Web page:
Dame Ethel Smyth (1858–1944) was a British composer, writer, and social activist. Although well-known during her lifetime, Smyth has, like many women, suffered from a lack of recognition in historical accounts of the late-nineteenth and early-twentieth centuries. Smyth made significant contributions to many musical genres, from vocal, chamber, and piano works, through to operas and larger choral compositions. Vocal works — ranging from solo songs, choral works, and operas — account for the majority of her output. Of these, Smyth’s six operas have received the most scholarly attention, followed by the Songs of Sunrise, which date from Smyth’s involvement with the Women’s Suffrage Movement.
Smyth was a member of the Women’s Social and Political Union between 1910 and 1913. Despite the brevity of her service, the image of Smyth as a militant Suffragette has prevailed and is a facet of her life that has provoked interest. My thesis takes Smyth’s suffrage involvement as a starting point and moves beyond the protest songs, bringing some of her lesser-known works to the fore.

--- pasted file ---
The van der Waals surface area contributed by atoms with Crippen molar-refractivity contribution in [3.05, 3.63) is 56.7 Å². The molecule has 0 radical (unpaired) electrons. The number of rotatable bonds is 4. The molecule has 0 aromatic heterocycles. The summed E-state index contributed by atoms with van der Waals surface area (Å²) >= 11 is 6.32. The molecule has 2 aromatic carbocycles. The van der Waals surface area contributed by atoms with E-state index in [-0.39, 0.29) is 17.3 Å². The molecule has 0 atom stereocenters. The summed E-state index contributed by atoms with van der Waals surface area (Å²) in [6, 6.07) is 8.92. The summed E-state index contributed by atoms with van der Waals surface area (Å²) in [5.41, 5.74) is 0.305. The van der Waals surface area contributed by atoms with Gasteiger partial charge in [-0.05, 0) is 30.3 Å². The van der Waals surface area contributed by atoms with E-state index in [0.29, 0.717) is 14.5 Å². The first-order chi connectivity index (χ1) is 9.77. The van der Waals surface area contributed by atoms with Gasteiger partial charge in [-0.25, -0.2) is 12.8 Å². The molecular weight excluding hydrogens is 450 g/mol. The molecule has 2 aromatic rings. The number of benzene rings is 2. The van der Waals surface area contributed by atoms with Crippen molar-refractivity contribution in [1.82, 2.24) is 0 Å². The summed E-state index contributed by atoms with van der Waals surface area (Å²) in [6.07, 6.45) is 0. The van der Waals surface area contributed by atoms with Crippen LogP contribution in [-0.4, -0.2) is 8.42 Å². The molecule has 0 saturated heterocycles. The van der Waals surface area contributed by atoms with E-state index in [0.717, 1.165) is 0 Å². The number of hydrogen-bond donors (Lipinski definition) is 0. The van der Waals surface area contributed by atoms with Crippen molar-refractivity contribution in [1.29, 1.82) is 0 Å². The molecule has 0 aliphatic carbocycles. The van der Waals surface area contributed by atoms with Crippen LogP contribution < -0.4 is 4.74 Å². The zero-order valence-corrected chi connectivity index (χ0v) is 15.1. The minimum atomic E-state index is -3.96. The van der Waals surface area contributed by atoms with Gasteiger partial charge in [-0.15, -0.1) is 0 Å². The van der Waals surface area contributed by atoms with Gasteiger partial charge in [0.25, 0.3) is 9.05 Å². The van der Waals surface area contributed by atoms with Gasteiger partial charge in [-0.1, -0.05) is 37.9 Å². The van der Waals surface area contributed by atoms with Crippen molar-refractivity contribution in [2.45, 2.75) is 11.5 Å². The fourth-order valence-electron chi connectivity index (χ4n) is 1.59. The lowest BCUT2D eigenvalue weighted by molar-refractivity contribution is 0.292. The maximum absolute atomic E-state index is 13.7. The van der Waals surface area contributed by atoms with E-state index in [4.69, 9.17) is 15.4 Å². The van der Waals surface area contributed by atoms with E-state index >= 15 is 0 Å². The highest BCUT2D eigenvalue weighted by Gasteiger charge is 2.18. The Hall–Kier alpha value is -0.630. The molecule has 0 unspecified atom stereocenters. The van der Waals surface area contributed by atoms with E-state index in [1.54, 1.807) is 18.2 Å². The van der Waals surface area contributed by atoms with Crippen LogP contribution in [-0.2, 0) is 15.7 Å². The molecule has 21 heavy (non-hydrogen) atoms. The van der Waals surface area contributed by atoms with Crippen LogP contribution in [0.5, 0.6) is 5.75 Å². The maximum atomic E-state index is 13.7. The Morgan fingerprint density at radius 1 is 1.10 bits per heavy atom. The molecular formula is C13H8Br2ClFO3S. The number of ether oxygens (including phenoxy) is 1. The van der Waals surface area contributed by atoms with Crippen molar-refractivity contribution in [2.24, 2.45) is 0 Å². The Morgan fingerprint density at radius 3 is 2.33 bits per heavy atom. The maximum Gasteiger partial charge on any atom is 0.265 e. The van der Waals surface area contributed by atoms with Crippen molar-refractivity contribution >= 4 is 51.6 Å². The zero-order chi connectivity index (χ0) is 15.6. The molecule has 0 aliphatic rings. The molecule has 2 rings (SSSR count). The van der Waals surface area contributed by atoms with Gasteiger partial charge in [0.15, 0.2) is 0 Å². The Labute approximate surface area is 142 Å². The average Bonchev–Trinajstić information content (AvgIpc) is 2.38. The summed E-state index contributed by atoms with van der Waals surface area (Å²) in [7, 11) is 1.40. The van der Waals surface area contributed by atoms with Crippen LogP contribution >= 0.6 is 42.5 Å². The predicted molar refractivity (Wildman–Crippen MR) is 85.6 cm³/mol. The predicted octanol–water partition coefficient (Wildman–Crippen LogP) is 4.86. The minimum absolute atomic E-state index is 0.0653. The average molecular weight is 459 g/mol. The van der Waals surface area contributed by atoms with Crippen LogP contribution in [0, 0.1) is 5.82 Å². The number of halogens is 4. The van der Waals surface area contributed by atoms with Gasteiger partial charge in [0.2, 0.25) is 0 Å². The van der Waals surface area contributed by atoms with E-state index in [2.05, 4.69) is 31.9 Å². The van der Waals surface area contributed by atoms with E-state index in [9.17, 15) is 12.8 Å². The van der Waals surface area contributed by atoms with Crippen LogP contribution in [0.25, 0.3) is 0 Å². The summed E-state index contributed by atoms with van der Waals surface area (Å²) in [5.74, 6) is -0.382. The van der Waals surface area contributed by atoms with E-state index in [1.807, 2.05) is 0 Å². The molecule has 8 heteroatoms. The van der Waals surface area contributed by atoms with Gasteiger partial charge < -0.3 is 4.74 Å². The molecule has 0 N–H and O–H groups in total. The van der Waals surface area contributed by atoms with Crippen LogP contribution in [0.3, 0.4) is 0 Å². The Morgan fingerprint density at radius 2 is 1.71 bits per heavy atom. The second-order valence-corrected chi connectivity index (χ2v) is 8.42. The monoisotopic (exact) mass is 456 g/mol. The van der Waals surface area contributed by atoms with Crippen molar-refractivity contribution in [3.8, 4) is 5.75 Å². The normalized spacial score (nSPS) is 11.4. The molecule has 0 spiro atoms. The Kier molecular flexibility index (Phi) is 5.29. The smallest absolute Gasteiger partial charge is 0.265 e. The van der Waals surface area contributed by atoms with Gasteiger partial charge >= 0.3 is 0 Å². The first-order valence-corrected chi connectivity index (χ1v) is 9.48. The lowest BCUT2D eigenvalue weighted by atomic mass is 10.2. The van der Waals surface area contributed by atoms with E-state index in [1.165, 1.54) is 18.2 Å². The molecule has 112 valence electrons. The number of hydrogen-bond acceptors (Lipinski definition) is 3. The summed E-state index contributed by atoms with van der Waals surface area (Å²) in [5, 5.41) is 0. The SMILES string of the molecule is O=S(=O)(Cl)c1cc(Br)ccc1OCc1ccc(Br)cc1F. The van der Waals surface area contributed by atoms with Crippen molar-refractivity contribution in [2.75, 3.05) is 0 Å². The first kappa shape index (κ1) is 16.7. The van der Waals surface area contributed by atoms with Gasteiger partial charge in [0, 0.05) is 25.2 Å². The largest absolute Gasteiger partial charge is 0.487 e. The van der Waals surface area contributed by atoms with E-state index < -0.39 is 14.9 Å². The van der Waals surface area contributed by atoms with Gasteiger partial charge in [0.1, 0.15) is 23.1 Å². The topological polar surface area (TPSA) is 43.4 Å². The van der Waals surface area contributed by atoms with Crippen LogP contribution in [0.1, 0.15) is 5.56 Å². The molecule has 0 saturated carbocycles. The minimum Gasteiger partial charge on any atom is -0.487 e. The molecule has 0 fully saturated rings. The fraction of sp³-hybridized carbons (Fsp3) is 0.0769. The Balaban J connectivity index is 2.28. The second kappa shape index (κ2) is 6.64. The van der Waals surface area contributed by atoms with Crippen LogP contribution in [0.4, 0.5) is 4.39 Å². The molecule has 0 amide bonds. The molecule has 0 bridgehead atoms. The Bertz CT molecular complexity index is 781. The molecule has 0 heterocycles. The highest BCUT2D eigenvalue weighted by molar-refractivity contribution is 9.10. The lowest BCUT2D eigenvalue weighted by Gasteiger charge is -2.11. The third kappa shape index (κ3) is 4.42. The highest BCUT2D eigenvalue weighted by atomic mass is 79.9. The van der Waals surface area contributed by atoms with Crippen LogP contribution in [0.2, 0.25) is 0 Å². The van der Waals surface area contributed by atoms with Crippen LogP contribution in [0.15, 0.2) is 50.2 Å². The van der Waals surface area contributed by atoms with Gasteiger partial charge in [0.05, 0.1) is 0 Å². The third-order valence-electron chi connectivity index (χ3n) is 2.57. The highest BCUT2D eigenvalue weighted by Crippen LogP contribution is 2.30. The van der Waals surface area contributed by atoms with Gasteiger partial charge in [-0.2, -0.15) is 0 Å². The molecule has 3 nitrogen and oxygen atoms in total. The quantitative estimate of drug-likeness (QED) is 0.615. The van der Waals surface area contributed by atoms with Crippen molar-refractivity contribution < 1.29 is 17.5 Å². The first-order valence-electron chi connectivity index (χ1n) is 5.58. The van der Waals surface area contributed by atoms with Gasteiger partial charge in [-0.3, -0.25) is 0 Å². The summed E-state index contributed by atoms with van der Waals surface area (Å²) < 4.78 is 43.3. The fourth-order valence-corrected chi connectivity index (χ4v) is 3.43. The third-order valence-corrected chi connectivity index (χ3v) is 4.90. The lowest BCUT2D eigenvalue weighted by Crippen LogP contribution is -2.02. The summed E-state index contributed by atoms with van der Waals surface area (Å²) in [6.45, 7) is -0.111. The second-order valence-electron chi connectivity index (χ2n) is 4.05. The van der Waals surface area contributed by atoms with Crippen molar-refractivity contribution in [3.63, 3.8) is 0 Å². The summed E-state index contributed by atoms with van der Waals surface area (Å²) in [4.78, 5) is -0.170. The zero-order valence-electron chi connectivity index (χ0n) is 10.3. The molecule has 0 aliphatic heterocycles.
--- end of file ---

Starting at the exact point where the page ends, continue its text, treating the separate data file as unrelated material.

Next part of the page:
In November 2021, my article ‘1910’: Ethel Smyth’s Unsung Suffrage Song was published in The Musicology Review, issue 10. You can access the full journal here.
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I was awarded a first class honours from Keele University in 2016 for my BA in Music and completed my MA in Music at Oxford Brookes University in 2019. My dissertation, Ewige Freude: Seeking Solace in Johannes Brahms’s Opp. 13, 17 and 45/II, explored the themes of death and comfort in a number of Johannes Brahms’s choral works. It was awarded the Postgraduate Music Dissertation Prize from Oxford Brookes University in December 2019.